These two initiatives in 2004 and 2014 spurred the rapid growth of nurse informaticist positions across the country. It's the nurse informaticist, in essence, who brings together the clinician's workflow as it interfaces with the information technology systems.

This alignment of the two different domains isn't easily accomplished, which is why the specific skill set a nurse informaticist brings to the table is essential to bridge the gap. The goal of NI is to drive successful implementations by mapping current clinical workflows and incorporating the technology into those workflows. Never before in healthcare have we seen such a transformation in the way we document, collect data, communicate, and care for our patients. As all this transformation is simultaneously occurring, the need for strategic nursing leadership in the specialty of NI has come to the forefront, which is why the role of the CNIO was established.

Back to Top | Article Outline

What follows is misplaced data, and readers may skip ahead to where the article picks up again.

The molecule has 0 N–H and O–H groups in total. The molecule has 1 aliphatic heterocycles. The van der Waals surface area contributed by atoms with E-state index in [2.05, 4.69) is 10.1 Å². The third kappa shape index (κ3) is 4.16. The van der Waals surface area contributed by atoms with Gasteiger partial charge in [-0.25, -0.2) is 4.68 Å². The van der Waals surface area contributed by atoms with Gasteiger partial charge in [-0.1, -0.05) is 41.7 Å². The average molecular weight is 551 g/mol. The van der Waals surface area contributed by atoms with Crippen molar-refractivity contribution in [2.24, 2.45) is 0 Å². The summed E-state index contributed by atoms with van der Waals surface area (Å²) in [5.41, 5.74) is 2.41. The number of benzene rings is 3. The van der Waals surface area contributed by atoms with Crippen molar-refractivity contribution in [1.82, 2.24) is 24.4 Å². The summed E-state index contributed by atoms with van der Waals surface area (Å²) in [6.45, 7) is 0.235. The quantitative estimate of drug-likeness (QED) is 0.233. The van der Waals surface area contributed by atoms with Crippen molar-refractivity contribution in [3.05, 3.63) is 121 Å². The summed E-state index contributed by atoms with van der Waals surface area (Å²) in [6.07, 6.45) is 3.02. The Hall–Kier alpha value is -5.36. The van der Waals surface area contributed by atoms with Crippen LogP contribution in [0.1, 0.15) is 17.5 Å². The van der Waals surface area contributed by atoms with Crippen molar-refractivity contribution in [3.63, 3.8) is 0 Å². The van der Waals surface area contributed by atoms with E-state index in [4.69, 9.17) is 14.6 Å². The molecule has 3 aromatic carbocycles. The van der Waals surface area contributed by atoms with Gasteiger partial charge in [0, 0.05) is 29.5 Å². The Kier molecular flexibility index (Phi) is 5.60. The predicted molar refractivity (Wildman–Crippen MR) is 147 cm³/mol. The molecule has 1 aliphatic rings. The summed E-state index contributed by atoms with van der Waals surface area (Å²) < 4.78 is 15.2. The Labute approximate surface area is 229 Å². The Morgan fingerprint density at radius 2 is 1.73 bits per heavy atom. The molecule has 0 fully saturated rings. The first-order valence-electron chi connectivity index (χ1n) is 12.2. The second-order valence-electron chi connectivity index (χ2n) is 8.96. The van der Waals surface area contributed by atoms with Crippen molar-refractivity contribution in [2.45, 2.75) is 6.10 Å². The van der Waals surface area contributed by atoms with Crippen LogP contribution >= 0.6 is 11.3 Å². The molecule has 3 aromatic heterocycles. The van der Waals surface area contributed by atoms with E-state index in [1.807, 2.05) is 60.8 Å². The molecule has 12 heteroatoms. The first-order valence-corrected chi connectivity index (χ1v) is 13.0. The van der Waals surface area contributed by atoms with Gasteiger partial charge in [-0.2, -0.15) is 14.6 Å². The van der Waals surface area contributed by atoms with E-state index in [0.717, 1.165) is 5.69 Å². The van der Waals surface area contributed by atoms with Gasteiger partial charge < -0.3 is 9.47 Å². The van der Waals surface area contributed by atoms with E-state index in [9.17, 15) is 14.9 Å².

What's in a name?

The CNIO isn't the only title we see related to informatics these days. Myriad new leadership titles cropping up in Healthcare IT (HIT) recently can be confusing. One healthcare system may employ a nurse in a CNIO position while another has someone in a very similar role titled vice president of clinical informatics. Some institutions don't have an executive-level nurse informatics role at all, but a director of clinical informatics may perform much of the same functions as a CNIO.

The CNIO role has often been preceded by a chief medical informatics officer (CMIO) role at most organizations. This physician executive position has evolved over the past 10 years and has gained much popularity. Some healthcare systems have created another title of chief clinical informatics officer (CCIO), which may be filled by either a physician or nurse.

Despite the multiple titles and roles, one thing is essential: collaboration between the CMIO, CNIO, and chief information officer (CIO) of the healthcare organization. Clinicians and HIT departments may not always coordinate their strategic visions. The alliance of these roles working in tandem will invariably shape a healthcare system's adoption of the EHR.2